S avour, for a moment, the swearing-in this week of Droupadi Murmu as the 15th president of India. The office is largely ceremonial—like the monarchs of the United Kingdom that India’s founding fathers intended it to replace. But it is loaded with prestige and can be powerful. The president is not only head of state but titular commander-in-chief of the armed forces. She is the defender of India’s admirable constitution. And she devolves executive powers to the prime minister, whom she appoints. She also has it in her gift to dissolve the government, should it lose its majority.
Listen to this story. Enjoy more audio and podcasts on iOS or Android Your browser does not support the
Above all, the president can symbolise the kind of country India aspires to be. And here Ms Murmu’s election by the members of the national and state legislatures speaks volumes. She is only the second woman to be president and, strikingly, the first indigenous Indian. The country’s 120m-odd adivasis, members of tribal groups who live mostly in hilly or forested parts of the country, have long sat at the very bottom of Indian society’s hierarchical heap, more marginalised even than the 232m Dalits, formerly known as “untouchables”, of the Hindu caste system. Ms Murmu’s personal journey is inspiring. The first in her village to go to college, she rose to be governor of Jharkhand state. In her first speech as president, she promised to fight for the downtrodden.
Also savour, if that is the word, the political imagination of the ruling Bharatiya Janata Party ( bjp ) under Narendra Modi in using its dominance to nominate and elect Ms Murmu to her five-year term. During Mr Modi’s eight years as prime minister, the bjp has been a ruthless electoral juggernaut. It has promoted a Hindu-majoritarian view of India’s past and future, and has harnessed the support of a powerful paramilitary movement that drew its early inspiration from Europe’s pre-war fascist ones. Like them, it thrives on an us-versus-them sense of identity, with the country’s 200m Muslims as the chief bogeymen.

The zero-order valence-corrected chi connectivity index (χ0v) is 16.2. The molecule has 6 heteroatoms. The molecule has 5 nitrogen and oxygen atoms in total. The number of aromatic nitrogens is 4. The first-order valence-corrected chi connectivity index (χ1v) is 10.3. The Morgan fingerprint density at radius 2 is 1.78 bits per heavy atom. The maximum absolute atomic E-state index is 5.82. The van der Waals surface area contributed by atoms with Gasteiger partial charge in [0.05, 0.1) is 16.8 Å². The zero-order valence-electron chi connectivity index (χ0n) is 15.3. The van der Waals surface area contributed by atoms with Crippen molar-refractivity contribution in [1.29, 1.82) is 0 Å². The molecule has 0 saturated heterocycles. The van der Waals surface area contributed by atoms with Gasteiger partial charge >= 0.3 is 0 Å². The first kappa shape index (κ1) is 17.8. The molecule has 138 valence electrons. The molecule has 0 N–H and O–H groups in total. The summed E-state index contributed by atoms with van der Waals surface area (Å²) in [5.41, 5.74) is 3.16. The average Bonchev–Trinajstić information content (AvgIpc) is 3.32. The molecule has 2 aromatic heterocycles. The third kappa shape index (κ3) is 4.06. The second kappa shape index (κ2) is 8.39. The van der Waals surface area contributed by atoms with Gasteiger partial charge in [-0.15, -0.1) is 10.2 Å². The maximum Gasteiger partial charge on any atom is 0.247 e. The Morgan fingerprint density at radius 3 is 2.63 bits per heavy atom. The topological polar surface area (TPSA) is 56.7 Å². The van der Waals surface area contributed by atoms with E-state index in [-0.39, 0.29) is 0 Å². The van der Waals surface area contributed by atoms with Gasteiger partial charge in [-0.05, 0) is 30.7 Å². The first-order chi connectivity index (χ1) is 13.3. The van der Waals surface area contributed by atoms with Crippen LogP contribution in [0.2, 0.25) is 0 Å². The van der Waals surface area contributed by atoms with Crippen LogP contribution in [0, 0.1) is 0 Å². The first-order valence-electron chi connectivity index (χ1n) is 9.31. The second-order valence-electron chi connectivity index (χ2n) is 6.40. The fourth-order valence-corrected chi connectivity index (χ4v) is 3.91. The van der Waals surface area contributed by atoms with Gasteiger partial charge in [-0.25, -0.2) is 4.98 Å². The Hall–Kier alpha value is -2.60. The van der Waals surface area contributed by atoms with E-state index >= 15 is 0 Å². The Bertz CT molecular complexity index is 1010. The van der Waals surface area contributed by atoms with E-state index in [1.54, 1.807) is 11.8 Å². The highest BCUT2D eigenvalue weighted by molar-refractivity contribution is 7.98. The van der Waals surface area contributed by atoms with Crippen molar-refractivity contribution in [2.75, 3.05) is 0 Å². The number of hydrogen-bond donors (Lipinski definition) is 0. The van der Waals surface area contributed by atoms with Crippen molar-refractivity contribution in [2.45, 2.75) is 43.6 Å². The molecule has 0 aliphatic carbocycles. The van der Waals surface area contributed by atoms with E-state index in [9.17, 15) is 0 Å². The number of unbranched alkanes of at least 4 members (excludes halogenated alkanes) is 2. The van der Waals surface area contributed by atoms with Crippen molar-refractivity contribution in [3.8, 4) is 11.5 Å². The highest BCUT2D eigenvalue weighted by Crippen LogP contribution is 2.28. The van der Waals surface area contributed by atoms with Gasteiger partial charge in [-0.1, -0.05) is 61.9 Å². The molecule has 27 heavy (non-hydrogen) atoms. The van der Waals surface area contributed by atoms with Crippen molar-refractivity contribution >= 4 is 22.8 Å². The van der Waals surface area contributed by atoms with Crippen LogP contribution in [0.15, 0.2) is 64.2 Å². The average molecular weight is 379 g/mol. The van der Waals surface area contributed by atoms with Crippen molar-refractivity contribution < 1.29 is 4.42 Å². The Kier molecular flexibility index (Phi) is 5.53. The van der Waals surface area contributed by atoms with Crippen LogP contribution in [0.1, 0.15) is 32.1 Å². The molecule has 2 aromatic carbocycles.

Among bjp politicians, anti-Muslim hate speech is rife. Yet as India celebrates the 75th anniversary of its independence on August 15th, and when, in 2024, Ms Murmu anoints Mr Modi for a third term as prime minister, as he fully expects, the bjp can point to a powerful narrative of social inclusion. As Rahul Verma of the Centre for Policy Research in Delhi points out, bringing hitherto excluded groups into the power structure will not only help the bjp at home but also, it hopes, recast perceptions of India abroad. There is talk among Modi adepts of an emerging second republic, its past scrubbed of foreign influence (including Islam) and its present defined by a Hindu state as envisioned by the bjp .
The fact that the bjp has stolen the natural ground of social justice from under the Congress party, which now heads an enfeebled opposition, shows how far the grand old party has fallen. It would, argues Pratap Bhanu Mehta, a commentator, have done better to endorse Ms Murmu than to promote its own hackneyed candidate.
Opposition pettiness has been on most visible display, however, with the election of the vice-president, due on August 6th. Here the bjp ’s calculations are more nakedly political. Among other things, the vice-president presides over Parliament’s upper house, where the bjp lacks a majority. It has chosen as its nominee a party henchman, Jagdeep Dhankhar, formerly a combative governor of West Bengal. One prominent opposition figure, Mamata Banerjee, chief minister of that state, knows him well as a past opponent. She might, therefore, have had every reason to try to thwart his election. Yet, throwing a tantrum, she refused to let her party back the (admittedly uninspiring) opposition candidate, complaining that she had not been consulted. Sometimes, the bjp hounds its political opposition. At other times, the opposition does its work for it.
As for Ms Murmu, with a dominant ruling party, a weak opposition and a craven press, her role as the guardian of India’s constitution and governing institutions only grows in importance. More so, given the judiciary’s often outrageous willingness to back the government’s vendettas against its opponents. In the republic’s early years, presidents were not afraid on occasion to push back against government excesses. Whether Ms Murmu will do the same is another matter. Many in the bjp intend to use the 75th anniversary celebrations to mark the coming of their second republic. And the bjp will certainly expect the new president to play her allotted part in it.
Read more from Banyan, our columnist on Asia:
Why Indonesia punches below its weight in global affairs (Jul 23rd)
Abe Shinzo left his mark on Asia and the world, not just Japan (Jul 14th)
What pandemic border closures say about Japan’s view of outsiders (Jul 9th)